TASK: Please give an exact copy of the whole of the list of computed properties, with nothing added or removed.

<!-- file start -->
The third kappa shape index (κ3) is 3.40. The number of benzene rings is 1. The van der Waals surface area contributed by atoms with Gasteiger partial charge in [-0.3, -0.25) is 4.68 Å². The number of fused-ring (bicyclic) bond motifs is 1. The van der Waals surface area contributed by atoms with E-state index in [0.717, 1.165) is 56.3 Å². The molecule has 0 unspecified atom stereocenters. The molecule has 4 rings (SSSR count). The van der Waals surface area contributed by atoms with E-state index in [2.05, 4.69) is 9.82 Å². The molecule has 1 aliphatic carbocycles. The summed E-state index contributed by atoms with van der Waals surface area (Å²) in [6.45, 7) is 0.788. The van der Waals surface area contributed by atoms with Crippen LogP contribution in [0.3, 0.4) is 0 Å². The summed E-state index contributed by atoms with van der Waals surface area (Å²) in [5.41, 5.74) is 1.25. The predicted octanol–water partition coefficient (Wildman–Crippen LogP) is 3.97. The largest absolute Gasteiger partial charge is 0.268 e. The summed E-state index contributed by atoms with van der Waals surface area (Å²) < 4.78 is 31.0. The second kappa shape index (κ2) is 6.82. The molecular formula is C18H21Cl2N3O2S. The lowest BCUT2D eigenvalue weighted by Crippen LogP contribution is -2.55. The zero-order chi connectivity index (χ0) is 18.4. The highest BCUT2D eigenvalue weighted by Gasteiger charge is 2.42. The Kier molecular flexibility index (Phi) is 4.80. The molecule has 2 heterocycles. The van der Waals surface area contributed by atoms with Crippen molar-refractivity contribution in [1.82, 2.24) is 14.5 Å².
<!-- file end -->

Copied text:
The third kappa shape index (κ3) is 3.40. The number of benzene rings is 1. The van der Waals surface area contributed by atoms with Gasteiger partial charge in [-0.3, -0.25) is 4.68 Å². The number of fused-ring (bicyclic) bond motifs is 1. The van der Waals surface area contributed by atoms with E-state index in [0.717, 1.165) is 56.3 Å². The molecule has 0 unspecified atom stereocenters. The molecule has 4 rings (SSSR count). The van der Waals surface area contributed by atoms with E-state index in [2.05, 4.69) is 9.82 Å². The molecule has 1 aliphatic carbocycles. The summed E-state index contributed by atoms with van der Waals surface area (Å²) in [6.45, 7) is 0.788. The van der Waals surface area contributed by atoms with Crippen LogP contribution in [0.3, 0.4) is 0 Å². The summed E-state index contributed by atoms with van der Waals surface area (Å²) in [5.41, 5.74) is 1.25. The predicted octanol–water partition coefficient (Wildman–Crippen LogP) is 3.97. The largest absolute Gasteiger partial charge is 0.268 e. The summed E-state index contributed by atoms with van der Waals surface area (Å²) < 4.78 is 31.0. The second kappa shape index (κ2) is 6.82. The molecular formula is C18H21Cl2N3O2S. The lowest BCUT2D eigenvalue weighted by Crippen LogP contribution is -2.55. The zero-order chi connectivity index (χ0) is 18.4. The highest BCUT2D eigenvalue weighted by Gasteiger charge is 2.42. The Kier molecular flexibility index (Phi) is 4.80. The molecule has 2 heterocycles. The van der Waals surface area contributed by atoms with Crippen molar-refractivity contribution in [1.82, 2.24) is 14.5 Å².